Many investors are clinging to hopes China will deliver a big fiscal stimulus in a bid to kickstart its ailing economy. They’re likely to be disappointed, according to longtime China watchers.
In the first half of 2023, Wall Street was optimistic about the economic recovery of the world’s second largest economy as the country emerged from COVID-19 lockdowns. Investors hoped a rebounding Chinese economy would help limit any global slowdown as central banks raised interest rates to combat inflation.
But economic data continues to suggest otherwise. Retail sales, industrial output and investment in July all grew at a slower-than-expected pace, fueling concern over a deep and long-lasting slowdown in growth. And now renewed worries over China’s property sector are further clouding the outlook.
China’s largest private real-estate developer Country Garden
missed payments on some of its bonds and warned it expected to post a record loss for the first six months of the year as sales and profit slump, putting the company on the edge of default and restructuring only two years after China Evergrande Group’s default sent shockwaves around the world.
Now, investors’ new wish is for Beijing to deliver a massive fiscal stimulus package — a policy tool used by China to great effect in 2008 — but that hasn’t yet been put on the table. And it is possible that it may never arrive, economists told MarketWatch.
“A big problem is markets have been trained on that approach of China tackling everything by throwing a lot of money at it, which is why there’s a lot of disappointment,” said Shehzad Qazi, managing director at China Beige Book. “Now, they [policy planners] are very guarded in how much stimulus they want to release. They’re doing it in very small doses along the way.”
Difficulties in reviving the property sector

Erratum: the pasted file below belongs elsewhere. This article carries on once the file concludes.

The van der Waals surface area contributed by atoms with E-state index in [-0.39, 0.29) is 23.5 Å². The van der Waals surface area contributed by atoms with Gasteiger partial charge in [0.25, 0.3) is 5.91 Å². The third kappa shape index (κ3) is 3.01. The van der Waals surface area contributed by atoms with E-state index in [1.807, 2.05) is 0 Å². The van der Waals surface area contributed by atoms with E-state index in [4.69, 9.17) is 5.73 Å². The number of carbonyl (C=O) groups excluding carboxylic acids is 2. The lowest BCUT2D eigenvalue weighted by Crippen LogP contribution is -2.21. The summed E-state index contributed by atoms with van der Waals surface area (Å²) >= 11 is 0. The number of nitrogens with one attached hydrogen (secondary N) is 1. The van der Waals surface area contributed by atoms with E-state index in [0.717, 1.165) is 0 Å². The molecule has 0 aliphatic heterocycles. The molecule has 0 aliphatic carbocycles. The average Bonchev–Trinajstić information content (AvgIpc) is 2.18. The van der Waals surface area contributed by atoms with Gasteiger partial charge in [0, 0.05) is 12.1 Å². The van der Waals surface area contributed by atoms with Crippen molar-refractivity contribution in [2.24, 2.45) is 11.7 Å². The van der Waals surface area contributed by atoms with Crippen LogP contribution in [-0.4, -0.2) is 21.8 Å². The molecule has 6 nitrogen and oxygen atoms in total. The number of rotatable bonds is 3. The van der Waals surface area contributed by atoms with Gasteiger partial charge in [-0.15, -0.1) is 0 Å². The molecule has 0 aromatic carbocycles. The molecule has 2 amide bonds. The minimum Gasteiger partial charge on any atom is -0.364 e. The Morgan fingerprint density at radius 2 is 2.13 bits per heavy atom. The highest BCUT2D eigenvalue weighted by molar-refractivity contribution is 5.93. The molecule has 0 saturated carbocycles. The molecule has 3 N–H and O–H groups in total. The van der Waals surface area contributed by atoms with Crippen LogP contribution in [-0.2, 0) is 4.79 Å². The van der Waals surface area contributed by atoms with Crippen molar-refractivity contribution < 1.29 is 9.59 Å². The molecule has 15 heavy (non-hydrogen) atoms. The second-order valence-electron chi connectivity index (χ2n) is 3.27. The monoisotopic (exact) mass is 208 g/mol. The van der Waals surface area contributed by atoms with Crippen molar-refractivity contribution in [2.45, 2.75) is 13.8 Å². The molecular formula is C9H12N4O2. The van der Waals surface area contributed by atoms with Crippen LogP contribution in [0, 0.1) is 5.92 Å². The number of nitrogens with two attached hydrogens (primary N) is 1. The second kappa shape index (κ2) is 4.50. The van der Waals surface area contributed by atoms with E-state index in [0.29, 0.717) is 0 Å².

The property sector was long an important engine of China’s economic growth, accounting for as much as 30% of the country’s gross domestic product. But it is now a major source of distress in the wake of COVID.
Over the past two years, Beijing has identified the ballooning debt pile as a potential threat to its economic stability and tried to reduce the economy’s reliance on debt for growth. But giant property developers still ended up defaulting on their bonds while home prices continued to sink, sending the real-estate market into a slump and putting Beijing’s 5% economic growth target at risk.
Policy makers have announced a batch of policies in recent months to revive the property sector, which include easing home buying restrictions in the nation’s biggest cities, extending loan relief for developers, and considering reducing down payments in some non-core neighborhoods of major cities.
On Tuesday, the People’s Bank of China, or PBOC, unexpectedly cut key benchmark interest rates for the second time in three months. The central bank lowered the rate on its one-year loans — or medium-term lending facility — by 15 basis points to 2.5%, the largest cut in three years.
However, recent tweaks to interest rates and some incremental steps to help the property sector have been largely viewed by economists and investors as mere “window dressing,” which may not reverse China’s economic downturn.
“The government’s focus on property stimulus is not working because households lost confidence in property and no stimulus will change that,” said Gerwin Bell, lead economist for Asia at PGIM Fixed Income. “This stimulus is pushing on a string.”
Qazi said the data compiled by China Beige Book shows that interest rates have been “a lot lower” throughout the course of 2023, while the credit supply has been “better.” However, the problem is that companies are not willing to borrow. “You [the government] can supply the credit, you can tell banks to lend, but if companies are unwilling to borrow because they are not yet confident enough to invest and expand, then your stimulus hits a wall,” he told MarketWatch in a phone interview.
Beijing has been reluctant to take action on massive-scale stimulus like they did during the 2008 financial crisis, when China pushed forward a $586 billion package as an attempt to keep the economy afloat.
But one of the reasons behind the country’s lukewarm approach might be that Beijing is still confident the economy will achieve the 5% GDP growth target this year, said Qazi.
“Beijing just does not see its 5% growth target for the year as being out of reach. If they think that they can hit their growth targets for the year, it will make them more conservative on how much stimulus they need to deploy,” he said.